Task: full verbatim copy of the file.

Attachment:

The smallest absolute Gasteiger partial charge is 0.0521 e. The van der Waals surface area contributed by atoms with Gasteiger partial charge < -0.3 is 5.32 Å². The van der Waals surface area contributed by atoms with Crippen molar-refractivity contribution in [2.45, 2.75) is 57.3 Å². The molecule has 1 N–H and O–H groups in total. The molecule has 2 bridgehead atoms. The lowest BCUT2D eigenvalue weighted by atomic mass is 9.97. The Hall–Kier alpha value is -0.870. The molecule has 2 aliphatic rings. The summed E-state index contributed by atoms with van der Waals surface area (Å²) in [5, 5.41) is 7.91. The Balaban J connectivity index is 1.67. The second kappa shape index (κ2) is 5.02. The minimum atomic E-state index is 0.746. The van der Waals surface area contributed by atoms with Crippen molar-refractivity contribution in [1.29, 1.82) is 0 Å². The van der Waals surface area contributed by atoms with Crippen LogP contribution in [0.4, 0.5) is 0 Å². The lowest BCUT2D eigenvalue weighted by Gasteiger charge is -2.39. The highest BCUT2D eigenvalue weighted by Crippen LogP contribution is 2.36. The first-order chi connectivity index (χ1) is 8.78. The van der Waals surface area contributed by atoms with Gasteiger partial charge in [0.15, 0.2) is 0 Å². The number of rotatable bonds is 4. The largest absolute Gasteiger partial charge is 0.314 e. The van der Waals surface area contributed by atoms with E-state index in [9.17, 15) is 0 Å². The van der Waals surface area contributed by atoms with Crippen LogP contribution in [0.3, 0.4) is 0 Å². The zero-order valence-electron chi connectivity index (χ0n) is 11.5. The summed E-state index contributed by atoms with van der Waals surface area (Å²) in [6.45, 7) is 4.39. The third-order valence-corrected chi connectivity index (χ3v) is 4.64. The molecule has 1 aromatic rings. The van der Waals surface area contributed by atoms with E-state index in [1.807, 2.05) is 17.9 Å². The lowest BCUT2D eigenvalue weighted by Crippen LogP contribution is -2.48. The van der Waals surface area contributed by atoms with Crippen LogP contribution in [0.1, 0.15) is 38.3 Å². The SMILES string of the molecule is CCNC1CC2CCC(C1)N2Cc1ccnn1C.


The smallest absolute Gasteiger partial charge is 0.0521 e. The van der Waals surface area contributed by atoms with Gasteiger partial charge < -0.3 is 5.32 Å². The van der Waals surface area contributed by atoms with Crippen molar-refractivity contribution in [2.45, 2.75) is 57.3 Å². The molecule has 1 N–H and O–H groups in total. The molecule has 2 bridgehead atoms. The lowest BCUT2D eigenvalue weighted by atomic mass is 9.97. The Hall–Kier alpha value is -0.870. The molecule has 2 aliphatic rings. The summed E-state index contributed by atoms with van der Waals surface area (Å²) in [5, 5.41) is 7.91. The Balaban J connectivity index is 1.67. The second kappa shape index (κ2) is 5.02. The minimum atomic E-state index is 0.746. The van der Waals surface area contributed by atoms with Crippen molar-refractivity contribution in [1.29, 1.82) is 0 Å². The van der Waals surface area contributed by atoms with Crippen LogP contribution in [0.4, 0.5) is 0 Å². The lowest BCUT2D eigenvalue weighted by Gasteiger charge is -2.39. The highest BCUT2D eigenvalue weighted by Crippen LogP contribution is 2.36. The first-order chi connectivity index (χ1) is 8.78. The van der Waals surface area contributed by atoms with Gasteiger partial charge in [0.15, 0.2) is 0 Å². The number of rotatable bonds is 4. The largest absolute Gasteiger partial charge is 0.314 e. The van der Waals surface area contributed by atoms with E-state index in [9.17, 15) is 0 Å². The van der Waals surface area contributed by atoms with Crippen LogP contribution in [0.3, 0.4) is 0 Å². The zero-order valence-electron chi connectivity index (χ0n) is 11.5. The summed E-state index contributed by atoms with van der Waals surface area (Å²) in [6.45, 7) is 4.39. The third-order valence-corrected chi connectivity index (χ3v) is 4.64. The molecule has 1 aromatic rings. The van der Waals surface area contributed by atoms with E-state index in [1.807, 2.05) is 17.9 Å². The lowest BCUT2D eigenvalue weighted by Crippen LogP contribution is -2.48. The van der Waals surface area contributed by atoms with Crippen LogP contribution in [0.1, 0.15) is 38.3 Å². The SMILES string of the molecule is CCNC1CC2CCC(C1)N2Cc1ccnn1C.